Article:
© 2005 by John and Susy Pint -- Updated September, 2013
We moved to the
Guadalajara area of western Mexico in 1985 and the very first cave we
explored was located in the low hills above La Venta, the little town
closest to our new home. We were standing in the hardware
looking over hundreds of items hanging from nails on the wall:
everything from horse collars to hand-made, galvanized sprinkling cans.
While I was absorbed in selecting pipe fittings and the like, my wife
Susy stepped out into the street and exclaimed, "John, I can see a big
black cave entrance up there." Little did we suspect that what awaited
us in those hills was an enigma that would take ten years for cavers,
geologists, archeologists and historians to unravel.
We picked up our caving gear and made our way up rolling hills dotted with oaks and pine trees to an impressive entrance seventeen meters high and five wide. To our surprise, the cave walls were not of rock but the hard-packed volcanic ash known as jal, from which the Mexican state of Jalisco gets its name.
We stepped into a large, single room in whose high ceiling we could see a perfectly round hole about two feet in diameter. Not far from it, we found another very similar hole. When we came upon a third such opening -- perfectly aligned with the other two -- we knew there was definitely something strange about La Cueva de La Venta. The room ended about 70 meters from the entrance in an enormous collapse of loose jal, far too crumbly to climb. Sticking out from under this huge heap, which nearly reached the ceiling, was a pipe, from which water was trickling. Apparently the cave continued beyond the collapse.
Upon the scene came Henri de St. Pierre, a French geologist with whom we had caved in Arabia. Henri, Susy and I headed up to the mesa above the cave. This was a wide, flat area planted with corn and other crops. Here we located the collapse, which, on the surface appeared to be a hole twelve meters around and filled almost to the top with loose jal. We started to walk away from the collapse and to our amazement, we found a string of small holes, at first perfectly aligned and approximately 11 to 12 meters apart. We immediately began surveying and by the end of the day counted 75 holes forming a gigantic Y on the mesa.
We plumbed one of the
holes and found it was about 22 meters deep. A rappel seemed the only
way to enter this part of the cave, but we wanted to have some idea of
what we might encounter down below: an underground river? a sea of mud?
"This," declared Henri, "we will clarify by casting down a probe." We felt honored to participate in such a scientific approach to caving and put together the required materials: a length of 1 inch pipe with holes drilled at one end and a long piece of cord which is tied through the holes. "Attention below!" shouted Henri as he dropped his missile down the shaft. It made neither a clatter nor a splash when it hit bottom, just a solid THUNK, so we watched in silence as Henri drew the pipe back up to the surface. I had my camera ready to capture the historic moment. What would the core sample reveal?
Henri carefully examined the end of the pipe and suddenly twisted his nose in revulsion. "Merde!" he cried and suddenly there were no volunteers for rappelling.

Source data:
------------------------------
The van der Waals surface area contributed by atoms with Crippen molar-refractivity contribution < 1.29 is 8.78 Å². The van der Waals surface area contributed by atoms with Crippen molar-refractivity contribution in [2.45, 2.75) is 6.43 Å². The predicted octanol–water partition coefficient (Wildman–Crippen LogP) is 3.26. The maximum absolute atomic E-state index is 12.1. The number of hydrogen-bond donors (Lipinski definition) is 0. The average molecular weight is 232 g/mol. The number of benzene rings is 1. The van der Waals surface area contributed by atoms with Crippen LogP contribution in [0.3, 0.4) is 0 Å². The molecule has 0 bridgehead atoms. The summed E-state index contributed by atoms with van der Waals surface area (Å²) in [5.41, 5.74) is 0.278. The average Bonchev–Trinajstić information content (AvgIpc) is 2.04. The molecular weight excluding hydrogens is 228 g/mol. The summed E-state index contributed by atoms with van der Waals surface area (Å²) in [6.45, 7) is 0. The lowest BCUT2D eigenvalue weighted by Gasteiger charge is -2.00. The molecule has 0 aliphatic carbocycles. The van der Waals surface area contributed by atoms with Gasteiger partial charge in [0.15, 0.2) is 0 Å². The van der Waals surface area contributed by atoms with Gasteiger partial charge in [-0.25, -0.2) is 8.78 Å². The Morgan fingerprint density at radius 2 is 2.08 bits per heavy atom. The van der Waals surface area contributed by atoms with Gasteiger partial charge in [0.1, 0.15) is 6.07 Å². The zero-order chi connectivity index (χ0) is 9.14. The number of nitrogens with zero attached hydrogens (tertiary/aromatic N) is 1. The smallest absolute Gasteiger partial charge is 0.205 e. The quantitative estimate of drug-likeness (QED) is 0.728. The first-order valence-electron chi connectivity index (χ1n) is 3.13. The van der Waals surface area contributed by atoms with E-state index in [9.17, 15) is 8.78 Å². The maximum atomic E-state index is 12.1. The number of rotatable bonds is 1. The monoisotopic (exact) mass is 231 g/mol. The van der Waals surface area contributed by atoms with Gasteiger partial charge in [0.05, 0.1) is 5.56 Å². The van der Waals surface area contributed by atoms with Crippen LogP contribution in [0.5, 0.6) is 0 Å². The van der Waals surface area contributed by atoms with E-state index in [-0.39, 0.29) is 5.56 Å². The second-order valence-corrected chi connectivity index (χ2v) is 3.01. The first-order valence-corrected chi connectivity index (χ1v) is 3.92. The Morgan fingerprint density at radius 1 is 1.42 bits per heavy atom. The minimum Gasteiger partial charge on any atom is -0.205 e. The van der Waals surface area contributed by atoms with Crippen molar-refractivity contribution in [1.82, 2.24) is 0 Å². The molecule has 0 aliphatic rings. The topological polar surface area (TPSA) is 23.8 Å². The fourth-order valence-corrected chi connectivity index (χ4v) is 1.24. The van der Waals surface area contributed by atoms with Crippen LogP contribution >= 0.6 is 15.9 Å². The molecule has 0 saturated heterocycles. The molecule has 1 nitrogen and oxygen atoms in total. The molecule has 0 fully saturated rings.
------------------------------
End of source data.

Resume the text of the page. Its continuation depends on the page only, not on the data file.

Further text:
One day we returned to the mesa and climbed down a cable ladder to the top of the great jal collapse. A small opening between the cave roof and the dirt pile revealed a long slope heading downward. Here was an easy way to check out the main portion of the cave and a convenient escape route in case we ran into anything disgusting. What we found was, once again, totally unexpected. We were in a long, narrow, fissure-like passageway whose floor was dry and which was anything but repulsive.
The scene before
our eyes was extraordinary. Through the curious holes in the high
ceiling shone beams of golden sunshine which deposited bright circles
of light on the dark floor. Suddenly, one of our friends on the surface
disturbed one of the holes and particles of dust floated down the
sunbeam, dancing like fairies and creating the illusion of a shimmering
white column appearing out of nowhere.
In this part of the cave we found broken pieces of old-style water tubes and two rectangular brick structures, all of which led us to believe that this was -- as the local people asserted -- an old system for collecting water and channeling it down to the village below. What we were not prepared to believe was that the cave had been dug by human hand. Instead, it seemed that the local people had taken advantage of a natural fissure where water often collected. To bolster this theory, our friend Henri had theorized that the roof holes could have been caused by the intersection of the long, straight, natural fissure with shock waves from a strong earth tremor, producing weak points where surface water would drip, removing jal from the ceiling, one grain at a time. To us it sounded plausible.
When two U.S. cavers, Ray and Cindy, visited Guadalajara, we naturally
wanted them to take a look at what we were touting as "the world's only
The three of us were on our way back from a visit to the nearby town of Tequila when we decided to stop off at La Venta for a quick look at the cave. Susy wasn't along and, in fact, seems to have a special talent for not joining expeditions where disaster is poised to strike. On this occasion, we had no proper caving gear with us, only one good flashlight plus Ray's feeble throwaway, which was emitting a feeble brown glow. "No hay problema," I exclaimed confidently as we made our way down the dusty dirt pile, "there's plenty of light in this section from all those holes in the ceiling."
The four-meter wide fissure we were in quickly narrowed to a maximum of 1.5 meters at shoulder level and a mere 30 cm on the floor. Right at a spot where there was no shaft of light coming from above, Ray, who was bringing up the rear, suddenly began yelling bloody murder at the top of his voice. His shouts had such a tone of genuine panic that Cindy and I literally leapt into the air and jumped forward while Ray jumped back.